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Climate Change Impacts on the Growth and Yield of Coffee

Paper Reviewed
DaMatta, F.M., Rahn, E., Läderach, P., Ghini, R. and Ramalho, J.C. 2019. Why could the coffee crop endure climate change and global warming to a greater extent than previously estimated? Climatic Change 152: 167-178.

Coffee is one of the most popular beverages, consumed by approximately one-third of the global population. It is grown in some 80 tropical countries and provides economic stability for some 25 million farmers and their families.

Recently, there has been a growing interest in how this crop species might respond to predictions of future climate change. In this regard, DaMatta et al. (2019) note that "climate change scenarios have predicted remarkable effects on the coffee crop including extensive reductions in agro-climatic zoning and losses (and drift) of suitable areas in most coffee-producing countries." They also envision "decreases in crop yields, beverage coffee quality, negative impacts on wild populations of Coffea Arabica, greater pest incidence, and increased agricultural, social, and economic vulnerabilities." In short, the predictions amount to nothing short of doom and gloom for the future of this important species.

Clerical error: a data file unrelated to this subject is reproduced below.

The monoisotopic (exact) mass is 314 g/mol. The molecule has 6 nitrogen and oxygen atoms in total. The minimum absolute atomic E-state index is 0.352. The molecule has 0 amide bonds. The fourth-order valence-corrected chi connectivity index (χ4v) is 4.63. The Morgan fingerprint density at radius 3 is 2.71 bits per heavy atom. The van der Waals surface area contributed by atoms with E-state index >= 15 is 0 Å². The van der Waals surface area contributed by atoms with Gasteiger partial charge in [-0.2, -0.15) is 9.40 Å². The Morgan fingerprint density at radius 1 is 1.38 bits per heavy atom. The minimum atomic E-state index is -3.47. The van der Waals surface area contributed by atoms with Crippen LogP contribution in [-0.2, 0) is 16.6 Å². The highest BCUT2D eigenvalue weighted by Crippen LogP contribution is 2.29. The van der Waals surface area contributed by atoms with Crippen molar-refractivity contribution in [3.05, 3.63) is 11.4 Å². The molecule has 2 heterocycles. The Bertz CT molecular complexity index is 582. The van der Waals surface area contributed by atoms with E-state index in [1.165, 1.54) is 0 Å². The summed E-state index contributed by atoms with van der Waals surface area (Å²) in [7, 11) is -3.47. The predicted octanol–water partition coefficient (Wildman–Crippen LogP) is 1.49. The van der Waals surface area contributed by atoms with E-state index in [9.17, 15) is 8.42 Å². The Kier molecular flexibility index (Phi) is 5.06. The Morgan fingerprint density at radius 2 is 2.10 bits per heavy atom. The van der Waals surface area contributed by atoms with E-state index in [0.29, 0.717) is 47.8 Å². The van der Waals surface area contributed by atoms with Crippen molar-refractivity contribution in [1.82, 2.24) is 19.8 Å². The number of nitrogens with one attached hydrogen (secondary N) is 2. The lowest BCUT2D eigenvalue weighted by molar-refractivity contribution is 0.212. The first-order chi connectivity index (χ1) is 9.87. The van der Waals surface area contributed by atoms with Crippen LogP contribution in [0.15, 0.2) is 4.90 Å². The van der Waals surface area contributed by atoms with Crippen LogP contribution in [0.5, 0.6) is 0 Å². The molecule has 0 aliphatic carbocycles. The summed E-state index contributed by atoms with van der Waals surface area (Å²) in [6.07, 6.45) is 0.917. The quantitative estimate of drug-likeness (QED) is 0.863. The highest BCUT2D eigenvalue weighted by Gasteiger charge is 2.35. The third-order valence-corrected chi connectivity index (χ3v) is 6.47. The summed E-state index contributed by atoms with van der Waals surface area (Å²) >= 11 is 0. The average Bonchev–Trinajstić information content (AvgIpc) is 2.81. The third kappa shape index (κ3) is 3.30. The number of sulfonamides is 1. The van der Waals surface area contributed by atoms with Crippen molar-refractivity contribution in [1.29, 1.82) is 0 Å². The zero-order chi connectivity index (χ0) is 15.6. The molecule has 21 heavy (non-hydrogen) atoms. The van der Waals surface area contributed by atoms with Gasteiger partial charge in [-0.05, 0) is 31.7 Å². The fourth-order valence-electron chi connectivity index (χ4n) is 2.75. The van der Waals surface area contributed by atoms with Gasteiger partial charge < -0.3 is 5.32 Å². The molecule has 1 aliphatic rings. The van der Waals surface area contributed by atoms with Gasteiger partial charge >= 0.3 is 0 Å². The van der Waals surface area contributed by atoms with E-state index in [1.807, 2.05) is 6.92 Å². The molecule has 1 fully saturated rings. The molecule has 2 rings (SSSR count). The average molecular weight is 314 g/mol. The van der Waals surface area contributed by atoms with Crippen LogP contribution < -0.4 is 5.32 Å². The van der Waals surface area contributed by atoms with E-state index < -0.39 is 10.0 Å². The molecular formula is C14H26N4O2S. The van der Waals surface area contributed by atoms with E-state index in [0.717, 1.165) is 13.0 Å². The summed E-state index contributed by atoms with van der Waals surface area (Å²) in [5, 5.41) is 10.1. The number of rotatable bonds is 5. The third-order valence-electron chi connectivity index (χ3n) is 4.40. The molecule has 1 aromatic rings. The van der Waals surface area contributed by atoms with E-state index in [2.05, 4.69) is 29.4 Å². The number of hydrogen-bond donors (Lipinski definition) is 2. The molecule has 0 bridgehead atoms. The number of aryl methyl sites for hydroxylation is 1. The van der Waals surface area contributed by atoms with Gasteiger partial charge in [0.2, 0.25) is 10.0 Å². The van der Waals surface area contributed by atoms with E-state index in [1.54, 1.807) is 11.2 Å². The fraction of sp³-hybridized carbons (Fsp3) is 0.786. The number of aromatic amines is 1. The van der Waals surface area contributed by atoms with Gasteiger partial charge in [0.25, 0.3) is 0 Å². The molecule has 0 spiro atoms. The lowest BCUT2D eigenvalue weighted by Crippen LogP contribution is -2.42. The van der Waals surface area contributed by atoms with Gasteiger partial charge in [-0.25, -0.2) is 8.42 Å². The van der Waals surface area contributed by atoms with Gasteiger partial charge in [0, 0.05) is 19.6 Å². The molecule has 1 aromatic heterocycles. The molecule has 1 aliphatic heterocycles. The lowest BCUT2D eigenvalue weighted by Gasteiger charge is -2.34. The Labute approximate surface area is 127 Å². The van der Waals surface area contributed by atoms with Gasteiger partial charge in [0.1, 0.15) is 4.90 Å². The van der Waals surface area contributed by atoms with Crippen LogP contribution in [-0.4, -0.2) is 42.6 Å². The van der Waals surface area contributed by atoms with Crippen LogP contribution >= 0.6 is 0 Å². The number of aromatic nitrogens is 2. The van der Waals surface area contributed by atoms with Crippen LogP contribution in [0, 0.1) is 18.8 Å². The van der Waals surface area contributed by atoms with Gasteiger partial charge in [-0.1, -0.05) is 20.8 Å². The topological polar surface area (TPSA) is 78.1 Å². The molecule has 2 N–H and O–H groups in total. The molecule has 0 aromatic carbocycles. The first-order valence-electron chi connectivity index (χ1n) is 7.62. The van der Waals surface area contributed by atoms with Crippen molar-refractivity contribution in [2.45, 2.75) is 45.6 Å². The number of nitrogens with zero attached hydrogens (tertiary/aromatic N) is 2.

But is such really the case? Is this future set in stone?

According to a recently published review paper by DaMatta et al., the answer is a resounding no! The reason, they say, is because the "pessimistic [projections] have not considered the potential positive effects of elevated atmospheric carbon dioxide concentration [CO2] on coffee photosynthesis and leaf retention or the role of CO2 as a key player in coffee heat tolerance." Nor have they considered "the recognized resilience of elite coffee genotypes to acclimate to stressful conditions."

With respect to the positive effects of atmospheric CO2 enrichment on coffee plants, DaMatta et al.'s literature review led to the following key findings:
1. There is "unequivocal evidence that elevated CO2 stimulates [coffee] photosynthesis and crop yield."
2. The observed photosynthetic enhancement of elevated CO2 on coffee is sustained across time, i.e., "coffee plants do not show any evident sign of photosynthetic downregulation" or acclimation.
3. Coffee plants "use more light under elevated CO2 and are less prone to suffer from oxidative stress."
4. Plant growth and crop yields are enhanced under elevated CO2. The mean crop yield in a 3-year FACE study was enhanced by 28% in response to a 160 ppm increase in atmospheric CO2.
5. Elevated CO2 mitigates the negative impacts of high temperature on coffee growth.
6. Elevated CO2 does "not promote noticeable changes in bean quality traits," yet has been shown to mitigate certain biochemical modifications caused by excessive heat.

In light of the above findings gleaned from the scientific literature, DaMatta et al. conclude their review by noting that the information they present points toward "a more optimistic scenario than the previous catastrophic estimates of the impact of climate change on coffee production." And this positive future, courtesy of rising atmospheric CO2, is great news for those who grow and consume this crop!

Posted 5 April 2019